You know, what excites me most about YouTube is the variety. My mom says I practice orchestrated chaos. She’s right! I love to change it up, and every day, it’s something new! My favorite is the first two or three days of hunting for a new topic. It’s like firing up my headlamp in an underground cave and staring straight into the void. I could find absolutely anything! I’m sort of a data junkie, so it’s a rush for me.
Tubefilter: What’s your production process like? How long does it take you, on average, to put together a video, from scripting to filming to uploading? Do you take days off?
TE: I research the heck out of an idea, and it can easily take a month or two before I am comfortable drafting a script. The production part is intense. If it all survives fact-checking, then it’s time to crank out several videos with a frantic day or two of shooting. After recovering for a few minutes, I start in on editing and visuals. Making graphics is my favorite part, and if I’m not careful, I’ll blow all my time noodling visuals. Somebody stop me please! From the time I hit record, it can take a week to produce a video, more if the setups are complex.
What’s a day off?
Tubefilter: You mentioned Better Elevation was a different production process than you’re used to. How did they differ?
TE: The two are radically different. For my own channel, I spend a lot of time thinking through what I’m going to say before I’m on camera and I talk about cosmetics, never about myself or my production process. As I mentioned earlier, I come from a feature film background, so I love images that look pleasing to the eye. Polish, polish, polish!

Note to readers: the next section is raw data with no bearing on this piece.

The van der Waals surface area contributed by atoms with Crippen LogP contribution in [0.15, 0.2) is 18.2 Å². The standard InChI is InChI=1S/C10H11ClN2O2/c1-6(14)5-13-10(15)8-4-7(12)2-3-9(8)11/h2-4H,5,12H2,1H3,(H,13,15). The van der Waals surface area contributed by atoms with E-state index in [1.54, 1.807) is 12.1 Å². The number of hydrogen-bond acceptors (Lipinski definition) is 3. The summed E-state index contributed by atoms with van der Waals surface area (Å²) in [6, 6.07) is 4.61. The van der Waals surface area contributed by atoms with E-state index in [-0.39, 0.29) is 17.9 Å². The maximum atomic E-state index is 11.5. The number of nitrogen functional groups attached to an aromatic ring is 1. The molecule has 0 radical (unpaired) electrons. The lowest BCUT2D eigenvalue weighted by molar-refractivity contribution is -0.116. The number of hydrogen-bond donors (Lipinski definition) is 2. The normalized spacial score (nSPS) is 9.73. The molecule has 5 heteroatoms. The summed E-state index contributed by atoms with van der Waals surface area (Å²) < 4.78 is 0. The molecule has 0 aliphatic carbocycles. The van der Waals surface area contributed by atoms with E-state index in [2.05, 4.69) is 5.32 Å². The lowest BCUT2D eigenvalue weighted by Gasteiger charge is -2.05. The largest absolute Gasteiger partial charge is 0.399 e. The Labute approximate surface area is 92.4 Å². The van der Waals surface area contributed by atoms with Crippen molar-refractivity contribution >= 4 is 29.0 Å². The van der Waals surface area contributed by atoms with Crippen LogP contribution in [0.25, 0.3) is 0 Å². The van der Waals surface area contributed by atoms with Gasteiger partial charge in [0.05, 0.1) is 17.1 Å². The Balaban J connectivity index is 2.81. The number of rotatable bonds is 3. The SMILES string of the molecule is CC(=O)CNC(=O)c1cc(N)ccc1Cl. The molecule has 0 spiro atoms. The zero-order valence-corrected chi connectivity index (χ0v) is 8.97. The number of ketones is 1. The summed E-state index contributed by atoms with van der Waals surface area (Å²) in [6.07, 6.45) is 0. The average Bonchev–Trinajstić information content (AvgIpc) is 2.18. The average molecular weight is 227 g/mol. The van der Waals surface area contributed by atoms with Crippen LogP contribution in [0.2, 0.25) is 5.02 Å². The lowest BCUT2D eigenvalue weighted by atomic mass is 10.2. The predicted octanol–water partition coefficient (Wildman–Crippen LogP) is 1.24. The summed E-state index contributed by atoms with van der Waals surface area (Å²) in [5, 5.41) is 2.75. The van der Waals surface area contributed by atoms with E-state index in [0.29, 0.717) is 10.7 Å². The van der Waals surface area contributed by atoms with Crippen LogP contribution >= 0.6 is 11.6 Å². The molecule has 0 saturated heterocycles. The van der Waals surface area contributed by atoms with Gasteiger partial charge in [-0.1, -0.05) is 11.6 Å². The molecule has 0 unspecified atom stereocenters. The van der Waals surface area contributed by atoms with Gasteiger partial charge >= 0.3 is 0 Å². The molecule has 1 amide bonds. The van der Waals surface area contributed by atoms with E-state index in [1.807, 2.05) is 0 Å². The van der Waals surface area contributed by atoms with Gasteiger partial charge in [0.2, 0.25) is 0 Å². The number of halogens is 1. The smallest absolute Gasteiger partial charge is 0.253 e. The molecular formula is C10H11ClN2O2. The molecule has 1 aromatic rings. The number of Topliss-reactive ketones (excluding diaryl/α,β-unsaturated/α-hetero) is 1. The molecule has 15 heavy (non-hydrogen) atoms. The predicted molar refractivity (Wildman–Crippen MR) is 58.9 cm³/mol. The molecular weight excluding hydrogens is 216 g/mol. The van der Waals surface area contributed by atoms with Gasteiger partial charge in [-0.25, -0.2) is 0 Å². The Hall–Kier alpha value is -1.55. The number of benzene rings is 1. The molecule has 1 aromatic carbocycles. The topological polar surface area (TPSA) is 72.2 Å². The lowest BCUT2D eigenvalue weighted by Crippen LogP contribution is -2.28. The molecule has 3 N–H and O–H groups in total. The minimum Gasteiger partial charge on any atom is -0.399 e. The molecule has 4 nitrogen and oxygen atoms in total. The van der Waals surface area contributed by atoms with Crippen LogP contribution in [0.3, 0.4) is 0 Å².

For Better Elevation, we were shooting in the moment. I’d learn something, and moments later, I’d be talking about it on camera. Everything was so raw and unscripted! It was a whole new adventure, and that was terrifying and exciting!
Tubefilter: What do you think is the most vital skill you possess as a creator?
TE: I keep it curious. I have a serious case of the whats, whys, and how-comes? Once you start to question everything, you discover how much more there is to learn. Most people lose this skill as adults, but I see it as something worth holding on to. Maybe I started doing this because I’ve asked a lot of questions in my life and people would shut me down or treat me like I’m stupid. There are NO stupid questions on my channel. People are much more likely to comment and chime in when they know they’re not going to be publicly hung out to dry.
Tubefilter: What’s next for you and your channel? What are you building toward?
TE: I want to spend less time making one-off videos, and start deep-diving into topics like sunscreen and haircare with a series of mini courses. In the fall, we can look forward to more travel to NYC, Montreal, and Bangkok, so I’m happy about getting out of my cramped living room. I also might be joining a major health information network as a beauty and wellness expert, which is truly exciting because I’m really passionate about being a consumer advocate.
The big focus for the next few months is on that scary transition to full-time YouTuber, with a fully sustainable revenue model. That’s big dreams for this little Latinxer. 😉